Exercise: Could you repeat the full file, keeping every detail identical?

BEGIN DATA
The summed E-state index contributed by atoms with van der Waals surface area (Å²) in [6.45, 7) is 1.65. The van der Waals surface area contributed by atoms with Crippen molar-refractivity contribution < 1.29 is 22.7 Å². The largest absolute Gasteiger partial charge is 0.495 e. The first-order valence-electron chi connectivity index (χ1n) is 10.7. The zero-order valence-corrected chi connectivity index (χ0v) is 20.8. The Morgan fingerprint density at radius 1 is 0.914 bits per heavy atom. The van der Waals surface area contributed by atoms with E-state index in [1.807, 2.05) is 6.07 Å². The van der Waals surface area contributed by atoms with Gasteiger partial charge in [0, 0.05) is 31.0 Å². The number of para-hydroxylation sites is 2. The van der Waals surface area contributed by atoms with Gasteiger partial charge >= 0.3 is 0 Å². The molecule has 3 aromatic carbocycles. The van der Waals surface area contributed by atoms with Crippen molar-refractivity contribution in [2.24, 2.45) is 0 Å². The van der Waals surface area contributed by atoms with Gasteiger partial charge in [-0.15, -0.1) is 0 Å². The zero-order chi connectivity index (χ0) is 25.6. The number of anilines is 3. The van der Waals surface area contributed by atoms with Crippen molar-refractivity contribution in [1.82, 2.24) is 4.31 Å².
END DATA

The summed E-state index contributed by atoms with van der Waals surface area (Å²) in [6.45, 7) is 1.65. The van der Waals surface area contributed by atoms with Crippen molar-refractivity contribution < 1.29 is 22.7 Å². The largest absolute Gasteiger partial charge is 0.495 e. The first-order valence-electron chi connectivity index (χ1n) is 10.7. The zero-order valence-corrected chi connectivity index (χ0v) is 20.8. The Morgan fingerprint density at radius 1 is 0.914 bits per heavy atom. The van der Waals surface area contributed by atoms with E-state index in [1.807, 2.05) is 6.07 Å². The van der Waals surface area contributed by atoms with Gasteiger partial charge in [0, 0.05) is 31.0 Å². The number of para-hydroxylation sites is 2. The van der Waals surface area contributed by atoms with Gasteiger partial charge >= 0.3 is 0 Å². The molecule has 3 aromatic carbocycles. The van der Waals surface area contributed by atoms with Crippen molar-refractivity contribution in [2.24, 2.45) is 0 Å². The van der Waals surface area contributed by atoms with Gasteiger partial charge in [-0.15, -0.1) is 0 Å². The zero-order chi connectivity index (χ0) is 25.6. The number of anilines is 3. The van der Waals surface area contributed by atoms with Crippen molar-refractivity contribution in [1.82, 2.24) is 4.31 Å².